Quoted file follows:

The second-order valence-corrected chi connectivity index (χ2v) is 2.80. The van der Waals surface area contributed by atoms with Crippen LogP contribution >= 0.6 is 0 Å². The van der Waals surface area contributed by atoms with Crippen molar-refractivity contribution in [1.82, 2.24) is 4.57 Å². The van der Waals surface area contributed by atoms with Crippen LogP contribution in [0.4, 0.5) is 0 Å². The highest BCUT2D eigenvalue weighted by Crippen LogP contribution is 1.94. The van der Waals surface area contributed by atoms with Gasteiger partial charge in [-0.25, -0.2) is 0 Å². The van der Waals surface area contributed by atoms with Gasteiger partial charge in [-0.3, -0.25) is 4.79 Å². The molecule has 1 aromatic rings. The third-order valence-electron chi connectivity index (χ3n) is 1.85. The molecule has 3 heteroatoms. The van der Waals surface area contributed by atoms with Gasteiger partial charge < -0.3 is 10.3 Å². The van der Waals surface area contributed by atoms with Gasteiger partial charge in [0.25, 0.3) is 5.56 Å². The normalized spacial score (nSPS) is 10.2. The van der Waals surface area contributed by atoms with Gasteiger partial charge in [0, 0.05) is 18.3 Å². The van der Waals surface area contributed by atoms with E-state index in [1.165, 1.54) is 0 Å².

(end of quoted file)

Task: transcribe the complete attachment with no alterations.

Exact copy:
The second-order valence-corrected chi connectivity index (χ2v) is 2.80. The van der Waals surface area contributed by atoms with Crippen LogP contribution >= 0.6 is 0 Å². The van der Waals surface area contributed by atoms with Crippen molar-refractivity contribution in [1.82, 2.24) is 4.57 Å². The van der Waals surface area contributed by atoms with Crippen LogP contribution in [0.4, 0.5) is 0 Å². The highest BCUT2D eigenvalue weighted by Crippen LogP contribution is 1.94. The van der Waals surface area contributed by atoms with Gasteiger partial charge in [-0.25, -0.2) is 0 Å². The van der Waals surface area contributed by atoms with Gasteiger partial charge in [-0.3, -0.25) is 4.79 Å². The molecule has 1 aromatic rings. The third-order valence-electron chi connectivity index (χ3n) is 1.85. The molecule has 3 heteroatoms. The van der Waals surface area contributed by atoms with Gasteiger partial charge < -0.3 is 10.3 Å². The van der Waals surface area contributed by atoms with Gasteiger partial charge in [0.25, 0.3) is 5.56 Å². The normalized spacial score (nSPS) is 10.2. The van der Waals surface area contributed by atoms with Gasteiger partial charge in [0, 0.05) is 18.3 Å². The van der Waals surface area contributed by atoms with E-state index in [1.165, 1.54) is 0 Å².